Straining, I budged the dugout up on the rocky beach. As I raised my head and stretched my back, I scanned the beach again for any sign of threat.
Kah was already under a large tree, making the evening fire. Poa, as always, sat next to him gutting the fish we’d caught today. My stomach grumbled at the thought. I couldn’t see Houa, but knew she’d be gathering wood nearby. We each knew our part of our routine—the routine of survival.
Leaning into the dugout, I picked up my spear and grabbed the water bladders. We’d come ashore here because Kah had spotted the waterfall cascading over a small cliff. When wandering alien lands, the basics of survival take priority.
“I’m going to get water,” I said as I passed Kah and Poa.
“Okay, Ta’aba,” they said in unison, then laughed at one another.
They call me Ta’aba, but the old shaman had named me Tahowikio-Barwu-Uupavaba, which meant “the long trail walker” in my people’s tongue. I can still remember the old man’s face though it has been many, many long years. I remember sitting by the fire mesmerized by the glowing, warm coals as he told me that people were built by Kith for moving, and the spirits had revealed a quest to him for me. He told me this as he cooked rabbit over the fire. We then ate together, while he went on and told me about the land from which the great Sun arises—the land of Kith and the lesser Gods. Ah, the memories.
I found a small path to push my way through the thick vegetation. The hill was a small climb, but the rocks were slick and wet. My senses were strained and alert. We’d never been this far from the ice before. We didn’t know what manner of beast, spirit, or savage might live here.
When I crested the hill above the beach, I was close to the source that fed the small falls. I discovered the water ran cool and clear from out of a rock, a gift from a benevolent spirit. There were signs small animals had drank here before. I waited, listening. Our tribe could afford no mistakes.
I stretched out my mind opened to all my senses, seeking any hint of danger. I could hear Kah and Poa. Saw a flicker from above—a gray bird watched me. Leaves sighed, branches waved, trees bowed in the wind. I breathed in the smell of the moss and loam. Heard the trickling water tumbled over the rocks. As I stood rooted there, I felt the beat of my heart and my own hot breath as I slowly exhaled into the clinging, misty air.
I moved to the stream, said a prayer to the water spirit, thanking her, and dipped the neck of the first bladder under the nearly invisible surface. I was still alert, but my mind wandered as my hand burned with cold.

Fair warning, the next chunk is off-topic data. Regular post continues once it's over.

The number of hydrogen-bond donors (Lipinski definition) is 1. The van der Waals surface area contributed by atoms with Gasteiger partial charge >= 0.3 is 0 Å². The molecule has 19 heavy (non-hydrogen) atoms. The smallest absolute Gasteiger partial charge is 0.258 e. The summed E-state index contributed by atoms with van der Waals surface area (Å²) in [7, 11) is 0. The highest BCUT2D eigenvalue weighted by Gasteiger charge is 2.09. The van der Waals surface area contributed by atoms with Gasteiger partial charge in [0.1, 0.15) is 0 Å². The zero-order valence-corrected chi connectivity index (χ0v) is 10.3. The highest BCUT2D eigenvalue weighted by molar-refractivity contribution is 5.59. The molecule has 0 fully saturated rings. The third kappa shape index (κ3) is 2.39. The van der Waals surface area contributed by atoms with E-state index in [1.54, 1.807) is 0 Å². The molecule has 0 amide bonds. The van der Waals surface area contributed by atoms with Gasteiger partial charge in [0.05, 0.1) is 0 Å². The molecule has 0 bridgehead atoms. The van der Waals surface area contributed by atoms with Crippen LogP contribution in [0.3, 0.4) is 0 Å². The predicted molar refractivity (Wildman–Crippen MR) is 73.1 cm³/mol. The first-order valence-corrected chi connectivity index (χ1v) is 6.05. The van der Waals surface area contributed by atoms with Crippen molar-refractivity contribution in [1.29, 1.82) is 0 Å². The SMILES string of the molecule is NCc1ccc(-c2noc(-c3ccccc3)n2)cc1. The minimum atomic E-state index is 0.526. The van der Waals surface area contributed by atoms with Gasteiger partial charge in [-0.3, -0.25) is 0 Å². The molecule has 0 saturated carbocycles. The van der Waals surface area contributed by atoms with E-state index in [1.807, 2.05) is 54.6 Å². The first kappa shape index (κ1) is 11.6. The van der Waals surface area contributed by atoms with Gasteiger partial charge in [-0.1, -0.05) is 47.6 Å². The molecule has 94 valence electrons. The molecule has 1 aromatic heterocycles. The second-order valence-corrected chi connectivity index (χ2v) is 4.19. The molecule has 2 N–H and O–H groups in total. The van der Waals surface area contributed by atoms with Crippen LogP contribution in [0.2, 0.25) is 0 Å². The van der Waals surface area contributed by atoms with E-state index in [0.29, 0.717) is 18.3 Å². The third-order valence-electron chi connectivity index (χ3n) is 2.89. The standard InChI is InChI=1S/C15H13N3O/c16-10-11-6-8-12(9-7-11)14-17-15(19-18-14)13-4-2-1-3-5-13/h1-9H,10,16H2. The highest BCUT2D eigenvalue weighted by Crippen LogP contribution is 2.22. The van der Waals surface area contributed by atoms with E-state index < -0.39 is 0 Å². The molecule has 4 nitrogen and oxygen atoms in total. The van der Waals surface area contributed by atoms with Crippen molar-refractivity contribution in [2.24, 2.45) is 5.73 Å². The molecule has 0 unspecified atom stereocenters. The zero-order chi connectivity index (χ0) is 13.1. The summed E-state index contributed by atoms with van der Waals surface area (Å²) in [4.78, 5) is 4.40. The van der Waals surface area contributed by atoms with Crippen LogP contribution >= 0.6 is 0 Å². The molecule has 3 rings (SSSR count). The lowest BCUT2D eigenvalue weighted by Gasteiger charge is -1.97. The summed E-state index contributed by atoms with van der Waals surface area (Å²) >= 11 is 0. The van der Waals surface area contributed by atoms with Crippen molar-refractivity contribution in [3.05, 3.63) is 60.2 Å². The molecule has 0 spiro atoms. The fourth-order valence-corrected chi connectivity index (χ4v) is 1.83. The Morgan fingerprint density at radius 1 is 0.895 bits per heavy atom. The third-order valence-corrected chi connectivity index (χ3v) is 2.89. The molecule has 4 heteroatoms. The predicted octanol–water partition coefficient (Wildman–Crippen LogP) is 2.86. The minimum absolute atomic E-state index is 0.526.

This was a strange and beautiful land. In ways similar to some we had traveled through and in other ways so very different. No two places are ever exactly the same.
I stoppered the first bladder and picked up the second. The breeze changed direction, and I could faintly hear the voices of the others on the beach below. The gray bird swooped to a lower branch in the tree. He bobbed there, giving me a closer inspection. Perhaps he was the spirit who guarded this place. It seemed possible. Careful then, I avoided looking at the spirit so as not to make offense.
My hand had gone numb, and I continued my private thoughts.
Though I began trekking so long ago, I still pursue the quest my father bequeathed me. My small tribe and I explore the world, free, and now quite alone. The other hunters had been afraid, did not want to leave the ice. They tried to dissuade me with stories of monsters, angry spirits, and the wrath of the Gods.
Of course, they don’t know. How could they? I’ve only ever told Houa about the shaman’s dreams.
Houa and I are getting on now. We must push fast onward. Perhaps we shall reach the land from which the Sun rises and join the Gods in the never-ending feast, as my father had once explained worlds away. But even if we don’t, we will know that Ta’aba will have traveled and experienced far more than those I’ve left behind.
I stopper the last bladder and lift their now heavy weight.
Heading back to camp, I smile. I shall not forget his voice as he croaked into the crackling wood of the fire, “Live your life, my son, for it is the one thing entirely your own.”
Copyright © 2014 Eric Schweitz
Photo linked via The Heart of Writing